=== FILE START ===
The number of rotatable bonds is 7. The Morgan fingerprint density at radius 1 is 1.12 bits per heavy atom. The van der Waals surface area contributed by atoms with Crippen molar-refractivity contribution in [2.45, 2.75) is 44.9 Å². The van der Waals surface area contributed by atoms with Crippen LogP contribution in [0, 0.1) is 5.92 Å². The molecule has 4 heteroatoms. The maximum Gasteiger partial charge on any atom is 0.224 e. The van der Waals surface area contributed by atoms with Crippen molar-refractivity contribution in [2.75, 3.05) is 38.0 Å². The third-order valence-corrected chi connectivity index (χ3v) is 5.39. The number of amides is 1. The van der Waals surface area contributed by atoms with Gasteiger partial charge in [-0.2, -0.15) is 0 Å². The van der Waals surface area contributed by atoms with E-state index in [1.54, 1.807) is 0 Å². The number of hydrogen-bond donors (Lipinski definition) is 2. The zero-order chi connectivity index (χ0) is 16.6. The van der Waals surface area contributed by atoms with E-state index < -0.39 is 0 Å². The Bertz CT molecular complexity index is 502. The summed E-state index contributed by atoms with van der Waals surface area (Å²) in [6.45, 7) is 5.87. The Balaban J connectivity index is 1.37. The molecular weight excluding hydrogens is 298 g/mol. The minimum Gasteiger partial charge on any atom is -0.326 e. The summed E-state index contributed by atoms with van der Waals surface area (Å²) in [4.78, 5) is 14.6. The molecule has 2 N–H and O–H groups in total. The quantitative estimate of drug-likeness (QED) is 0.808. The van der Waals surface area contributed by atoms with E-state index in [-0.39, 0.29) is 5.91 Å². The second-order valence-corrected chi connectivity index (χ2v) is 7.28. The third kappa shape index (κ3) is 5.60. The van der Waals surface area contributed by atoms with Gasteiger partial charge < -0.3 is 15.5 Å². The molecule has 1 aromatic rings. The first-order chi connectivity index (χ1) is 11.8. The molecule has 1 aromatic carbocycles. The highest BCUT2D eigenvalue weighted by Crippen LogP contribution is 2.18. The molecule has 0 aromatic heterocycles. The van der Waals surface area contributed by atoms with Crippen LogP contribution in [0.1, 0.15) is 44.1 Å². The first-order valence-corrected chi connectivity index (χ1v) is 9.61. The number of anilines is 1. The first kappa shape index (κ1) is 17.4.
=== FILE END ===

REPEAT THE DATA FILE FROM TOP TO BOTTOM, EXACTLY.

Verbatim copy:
The number of rotatable bonds is 7. The Morgan fingerprint density at radius 1 is 1.12 bits per heavy atom. The van der Waals surface area contributed by atoms with Crippen molar-refractivity contribution in [2.45, 2.75) is 44.9 Å². The van der Waals surface area contributed by atoms with Crippen LogP contribution in [0, 0.1) is 5.92 Å². The molecule has 4 heteroatoms. The maximum Gasteiger partial charge on any atom is 0.224 e. The van der Waals surface area contributed by atoms with Crippen molar-refractivity contribution in [2.75, 3.05) is 38.0 Å². The third-order valence-corrected chi connectivity index (χ3v) is 5.39. The number of amides is 1. The van der Waals surface area contributed by atoms with Gasteiger partial charge in [-0.2, -0.15) is 0 Å². The van der Waals surface area contributed by atoms with E-state index in [1.54, 1.807) is 0 Å². The number of hydrogen-bond donors (Lipinski definition) is 2. The zero-order chi connectivity index (χ0) is 16.6. The van der Waals surface area contributed by atoms with E-state index < -0.39 is 0 Å². The Bertz CT molecular complexity index is 502. The summed E-state index contributed by atoms with van der Waals surface area (Å²) in [6.45, 7) is 5.87. The Balaban J connectivity index is 1.37. The molecular weight excluding hydrogens is 298 g/mol. The minimum Gasteiger partial charge on any atom is -0.326 e. The summed E-state index contributed by atoms with van der Waals surface area (Å²) in [4.78, 5) is 14.6. The molecule has 2 N–H and O–H groups in total. The quantitative estimate of drug-likeness (QED) is 0.808. The van der Waals surface area contributed by atoms with E-state index in [-0.39, 0.29) is 5.91 Å². The second-order valence-corrected chi connectivity index (χ2v) is 7.28. The third kappa shape index (κ3) is 5.60. The van der Waals surface area contributed by atoms with Gasteiger partial charge < -0.3 is 15.5 Å². The molecule has 1 aromatic rings. The first-order chi connectivity index (χ1) is 11.8. The molecule has 1 aromatic carbocycles. The highest BCUT2D eigenvalue weighted by Crippen LogP contribution is 2.18. The molecule has 0 aromatic heterocycles. The van der Waals surface area contributed by atoms with Crippen LogP contribution in [0.1, 0.15) is 44.1 Å². The first-order valence-corrected chi connectivity index (χ1v) is 9.61. The number of anilines is 1. The first kappa shape index (κ1) is 17.4.